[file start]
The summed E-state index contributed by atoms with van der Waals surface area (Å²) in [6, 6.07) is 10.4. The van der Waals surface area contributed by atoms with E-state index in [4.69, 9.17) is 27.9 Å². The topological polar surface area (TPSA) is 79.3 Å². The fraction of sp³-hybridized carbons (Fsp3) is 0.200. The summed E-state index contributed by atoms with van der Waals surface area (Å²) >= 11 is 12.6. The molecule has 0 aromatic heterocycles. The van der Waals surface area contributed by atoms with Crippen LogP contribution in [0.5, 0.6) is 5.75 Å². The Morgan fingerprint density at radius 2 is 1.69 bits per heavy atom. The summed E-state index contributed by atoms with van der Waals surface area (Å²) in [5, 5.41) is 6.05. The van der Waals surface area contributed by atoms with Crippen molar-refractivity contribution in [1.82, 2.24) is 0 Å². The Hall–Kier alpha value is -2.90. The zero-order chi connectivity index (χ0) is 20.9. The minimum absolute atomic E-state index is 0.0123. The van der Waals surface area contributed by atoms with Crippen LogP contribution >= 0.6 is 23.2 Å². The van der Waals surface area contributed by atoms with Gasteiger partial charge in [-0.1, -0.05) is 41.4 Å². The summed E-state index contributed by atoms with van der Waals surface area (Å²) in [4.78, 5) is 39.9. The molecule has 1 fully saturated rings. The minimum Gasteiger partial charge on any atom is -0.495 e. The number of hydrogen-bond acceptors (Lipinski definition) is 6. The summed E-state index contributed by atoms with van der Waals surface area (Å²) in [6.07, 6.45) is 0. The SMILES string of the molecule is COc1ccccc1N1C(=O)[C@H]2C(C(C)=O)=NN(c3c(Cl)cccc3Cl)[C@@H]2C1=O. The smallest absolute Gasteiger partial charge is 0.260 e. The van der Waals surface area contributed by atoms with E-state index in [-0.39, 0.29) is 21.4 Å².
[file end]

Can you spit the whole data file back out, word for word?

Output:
The summed E-state index contributed by atoms with van der Waals surface area (Å²) in [6, 6.07) is 10.4. The van der Waals surface area contributed by atoms with E-state index in [4.69, 9.17) is 27.9 Å². The topological polar surface area (TPSA) is 79.3 Å². The fraction of sp³-hybridized carbons (Fsp3) is 0.200. The summed E-state index contributed by atoms with van der Waals surface area (Å²) >= 11 is 12.6. The molecule has 0 aromatic heterocycles. The van der Waals surface area contributed by atoms with Crippen LogP contribution in [0.5, 0.6) is 5.75 Å². The Morgan fingerprint density at radius 2 is 1.69 bits per heavy atom. The summed E-state index contributed by atoms with van der Waals surface area (Å²) in [5, 5.41) is 6.05. The van der Waals surface area contributed by atoms with Crippen molar-refractivity contribution in [1.82, 2.24) is 0 Å². The Hall–Kier alpha value is -2.90. The zero-order chi connectivity index (χ0) is 20.9. The minimum absolute atomic E-state index is 0.0123. The van der Waals surface area contributed by atoms with Crippen LogP contribution >= 0.6 is 23.2 Å². The van der Waals surface area contributed by atoms with Gasteiger partial charge in [-0.1, -0.05) is 41.4 Å². The summed E-state index contributed by atoms with van der Waals surface area (Å²) in [4.78, 5) is 39.9. The molecule has 1 fully saturated rings. The minimum Gasteiger partial charge on any atom is -0.495 e. The number of hydrogen-bond acceptors (Lipinski definition) is 6. The summed E-state index contributed by atoms with van der Waals surface area (Å²) in [6.07, 6.45) is 0. The SMILES string of the molecule is COc1ccccc1N1C(=O)[C@H]2C(C(C)=O)=NN(c3c(Cl)cccc3Cl)[C@@H]2C1=O. The smallest absolute Gasteiger partial charge is 0.260 e. The van der Waals surface area contributed by atoms with E-state index in [-0.39, 0.29) is 21.4 Å².